What is Behavior-Based Repricing
Behavior-based repricing is the practice of credit card issuers adjusting a credit card holder’s interest rate according to their payment history. Typically, behavior-based repricing involves increasing a consumer’s interest rate after a failure to make a minimum monthly payment on time. Making a single late payment can be enough to trigger the penalty annual percentage rate (APR). Conversely, behavior-based repricing can be positive for the credit card holder if they work to establish a history of on-time payments and give the credit card company reason to lower the interest rate charged.
BREAKING DOWN Behavior-Based Repricing
Behavior-based pricing is a tactic credit card issuers use to benchmark how much credit risk a credit card holder shows. The idea is to measure how responsible a credit card holder is when it comes to paying their statement balances. Mistakes happen and card holders miss payments, but what the credit card companies want to do is establish some sort of baseline expectation of repayment in an effort to deter delinquency. One of the ways they do that is with behavior-based pricing.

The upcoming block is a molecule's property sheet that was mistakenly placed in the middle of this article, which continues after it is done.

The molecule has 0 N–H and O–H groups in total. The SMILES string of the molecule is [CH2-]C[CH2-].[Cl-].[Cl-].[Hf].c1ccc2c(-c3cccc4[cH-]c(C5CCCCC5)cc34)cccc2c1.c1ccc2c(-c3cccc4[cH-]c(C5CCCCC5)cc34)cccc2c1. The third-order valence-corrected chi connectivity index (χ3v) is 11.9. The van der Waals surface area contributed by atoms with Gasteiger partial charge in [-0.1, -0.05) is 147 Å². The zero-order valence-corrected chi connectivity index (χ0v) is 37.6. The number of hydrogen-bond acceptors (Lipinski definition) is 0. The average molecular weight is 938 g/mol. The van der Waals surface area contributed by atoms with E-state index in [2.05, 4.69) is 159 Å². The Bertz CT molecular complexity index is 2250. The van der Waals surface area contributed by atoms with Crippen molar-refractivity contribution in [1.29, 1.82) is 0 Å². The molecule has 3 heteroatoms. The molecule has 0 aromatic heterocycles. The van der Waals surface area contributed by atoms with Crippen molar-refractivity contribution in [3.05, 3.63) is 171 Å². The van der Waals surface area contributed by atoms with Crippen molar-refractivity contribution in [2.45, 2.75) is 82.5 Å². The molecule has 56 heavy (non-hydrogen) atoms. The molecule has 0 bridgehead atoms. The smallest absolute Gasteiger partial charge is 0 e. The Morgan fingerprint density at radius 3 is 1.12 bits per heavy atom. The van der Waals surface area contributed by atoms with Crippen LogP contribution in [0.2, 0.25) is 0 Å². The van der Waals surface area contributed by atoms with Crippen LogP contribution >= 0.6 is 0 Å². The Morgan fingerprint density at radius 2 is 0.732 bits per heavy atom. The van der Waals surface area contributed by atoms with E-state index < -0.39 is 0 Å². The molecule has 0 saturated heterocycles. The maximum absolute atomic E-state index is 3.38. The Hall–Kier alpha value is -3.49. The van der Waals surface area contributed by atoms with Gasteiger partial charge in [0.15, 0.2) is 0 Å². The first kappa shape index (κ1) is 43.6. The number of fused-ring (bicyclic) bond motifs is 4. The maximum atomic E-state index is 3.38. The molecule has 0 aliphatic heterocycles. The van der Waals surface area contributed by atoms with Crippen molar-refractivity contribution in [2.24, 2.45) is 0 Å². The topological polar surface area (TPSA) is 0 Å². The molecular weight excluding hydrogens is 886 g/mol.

Prior to establishing a line of credit with an issuer, doing due diligence into a credit card company’s use of behavior-based pricing may be an informative exercise. For card holders, paying a 15 percent APR on a $500 balance equates to spending $75 per year in interest. Should a late payment occur and behavior-based repricing causes the APR to jump up to 30 percent, annual interest paid rises to a not insignificant $150 per year. Typically, the credit card issuer's policy on behavior-based pricing is easy to find in their disclosures sections; the card companies outline a separate, clearly delineated Penalty APR section to explain the consequences of a missed payment.
Behavior-Based Pricing and the Card Act
As outlined in the Credit Card Accountability, Responsibility and Disclosure Act of 2009, a federal law that protects credit card users from unfair lending practice by card issuers, there are restrictions that credit card companies must adhere to with behavior-based pricing. In particular, they are not allowed to apply a Penalty APR to an existing balance until delinquency of the minimum payment reaches 60 days.
The act also limits what the credit card issuer can charge for universal default, or the practice of raising interest rates on all future balances in following a late payment. The law also requires that cardholders be adequately informed of how long it will take them to pay off an existing balance at the minimum monthly rate.